The January Book
A labor of love by author/director Scott Warrender, The January Book, now onstage at Seattle Public Theatre's Bathhouse theatre, is an enchanting original musical comedy. After a string of workshop versions in the last decade and a half, the show now seems ready to go on and have a life independent of Warrender's paternal eye. What production imperfections there are seem slight when contrasted with the rich and emotional music and deftly quirky lyrics of this gifted craftsman of the theatre.
The January Book is that trickiest of beasts, an original musical, which means we are experiencing it without any preconceived notions based on having seen a book, movie or play. Rest assured - though it may take a while to get acquainted with the eight characters in Warrender's text, they make worthwhile company.
Set in the January, a Maine seacoast inn, built in the late 1700s, the book of the title is a guest register, from which the lives of the characters spring. They include a wild-eyed and possibly mad young Englishwoman on a quest to find her sister, and a secretive, seemingly crippled gardener in the post Civil-War 1860's; a treasure-hunting Damon Runyonesque gangster and his brassy moll in the 1920s; a bereft middle-aged widow returning (in the 1950s) to the Inn where she honeymooned years earlier who is befriended by a vaguely familiar young woman awaiting her own husband's arrival; and in the 1960s, the current innkeeper who is also a struggling novelist and a down on her luck, fading Hollywood B-picture star. The four couples' initially self-contained stories eventually intertwine and play off each other, sometimes confusingly but always engagingly.
Warrender (as director) and choreographer Amy Harris aren't always able to keep the movement and staging of the four couples - co-existing in separate time-periods - from certain awkwardness and cluttered feeling. Many times, in act one especially, this took focus away from the characters central to the scene at hand. Yet when these characters are singing, which is most of the time, these issues become fairly negligible, thanks to Warrender's harmonious blend of music and lyrics, successfully spanning a myriad of song style. And his cast sings and acts the hell out of them.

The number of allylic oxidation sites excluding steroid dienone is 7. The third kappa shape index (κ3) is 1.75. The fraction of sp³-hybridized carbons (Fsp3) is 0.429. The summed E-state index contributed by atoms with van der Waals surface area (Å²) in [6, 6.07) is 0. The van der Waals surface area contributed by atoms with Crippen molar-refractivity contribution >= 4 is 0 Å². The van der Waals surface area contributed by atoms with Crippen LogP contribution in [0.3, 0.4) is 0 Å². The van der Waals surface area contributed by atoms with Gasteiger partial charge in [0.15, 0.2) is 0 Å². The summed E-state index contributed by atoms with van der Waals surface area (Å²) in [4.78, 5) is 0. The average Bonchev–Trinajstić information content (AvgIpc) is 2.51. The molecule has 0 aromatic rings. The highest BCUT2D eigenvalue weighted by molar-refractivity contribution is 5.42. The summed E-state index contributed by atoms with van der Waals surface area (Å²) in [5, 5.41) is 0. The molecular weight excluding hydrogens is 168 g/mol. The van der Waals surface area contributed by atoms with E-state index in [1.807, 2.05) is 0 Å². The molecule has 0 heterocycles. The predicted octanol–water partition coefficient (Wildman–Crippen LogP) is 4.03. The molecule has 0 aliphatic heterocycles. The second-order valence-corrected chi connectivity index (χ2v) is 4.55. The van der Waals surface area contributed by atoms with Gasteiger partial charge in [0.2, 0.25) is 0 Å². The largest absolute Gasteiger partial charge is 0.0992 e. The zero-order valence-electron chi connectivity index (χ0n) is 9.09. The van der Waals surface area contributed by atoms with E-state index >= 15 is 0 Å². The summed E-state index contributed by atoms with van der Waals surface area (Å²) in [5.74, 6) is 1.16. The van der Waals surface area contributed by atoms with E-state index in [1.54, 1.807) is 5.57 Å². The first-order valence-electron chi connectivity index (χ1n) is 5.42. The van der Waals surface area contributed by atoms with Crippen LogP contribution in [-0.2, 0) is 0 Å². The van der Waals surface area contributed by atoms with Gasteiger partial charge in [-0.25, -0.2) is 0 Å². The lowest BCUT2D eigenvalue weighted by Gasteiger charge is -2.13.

Karen Skrinde lends her unique and amazing voice and comedic intensity to the character of Lillian, playing this balmy British lady as a delicious cross between Hamlet's Ophelia and Sweeney Todd's Nellie Lovett. Her paramour, Billy the gardener, is played by Timothy Glynn, who has always impressed me vocally, but here seems more physically relaxed and at ease in his characterization. The pair share two of Warrender's best melodies in "Sea, Wind and Sky" and the alternately hilarious and poignant "Wild Lily."
Maggie Stenson finds all the humor and pathos possible in Florence, the bereaved and unhappy widow seeking renewal through a trip to this sight of her past happiness, and her rapturous rendition of Warrender's wildly melodic waltz "Then" is a musical highlight of the show. Stenson and Krista Sevareid, as the young woman Florence has more than a little in common with, work beautifully in tandem, and Sevareid uses her lightly lyrical voice scrumptiously on her one solo "Can You See It." A few line tweaks by Warrender could help clarify the big reveal of the duo's relationship, however
David Wilson as gangster Harry and Shawna Wilson (no relation) as his less than trustworthy moll Franny are the broadest characters onstage. Mr. Wilson seems more accomplished as an actor in each successive role he takes on in Seattle, and here shows he could probably play either Sky Masterson OR Nathan Detroit in Guys & Dolls with equal ease. Ms. Wilson seems like a Matron Mama Morton just waiting to play Chicago and has a big, brassy Mermanesque belt voice well suited to the show's oddest number, an ode to "The French Riviera" that seems as foreign to the rest of Warrender's score as "Follies Bergere" does in Yeston's Nine.
As innkeeper/author Thurman, Mark Sparks has but one song ("Type Type") and warrants another to help complete his character's arc, but he is charming and amiable and gets some nice, droll laughs. Susan McIntyre as Connie really has a great handle on both the comic and dramatic sides of her Hollywood has-been role. With her great husky voice, she interprets a hilarious '60s pop style solo number "Melody Box" and a warmly expressive next-to-closing ballad ("Starry Night") with equal impact. The whole company does smashingly on the zippy act one closer "Beautiful Evening", which sends the audience out to intermission on the same kind of high that Sondheim does with "A Weekend In the Country" in A Little Night Music.
Seattle Public Theatre clearly hadn't the budget to spend much on production trappings, save for attractive, period appropriate costumes by Leanne Hittenberger. But, happily, this is not a show you need to walk out of humming the scenery. With musical director Andrew Shields and a spirited onstage combo's assistance, you happily walk out humming the hearty music of Seattle's best music man, Scott Warrender.
The January Book, produced by Seattle Public Theatre at The Bathhouse, 7312 W. Greenlake Drive N., through October 26. For tickets, phone (206)325-6500.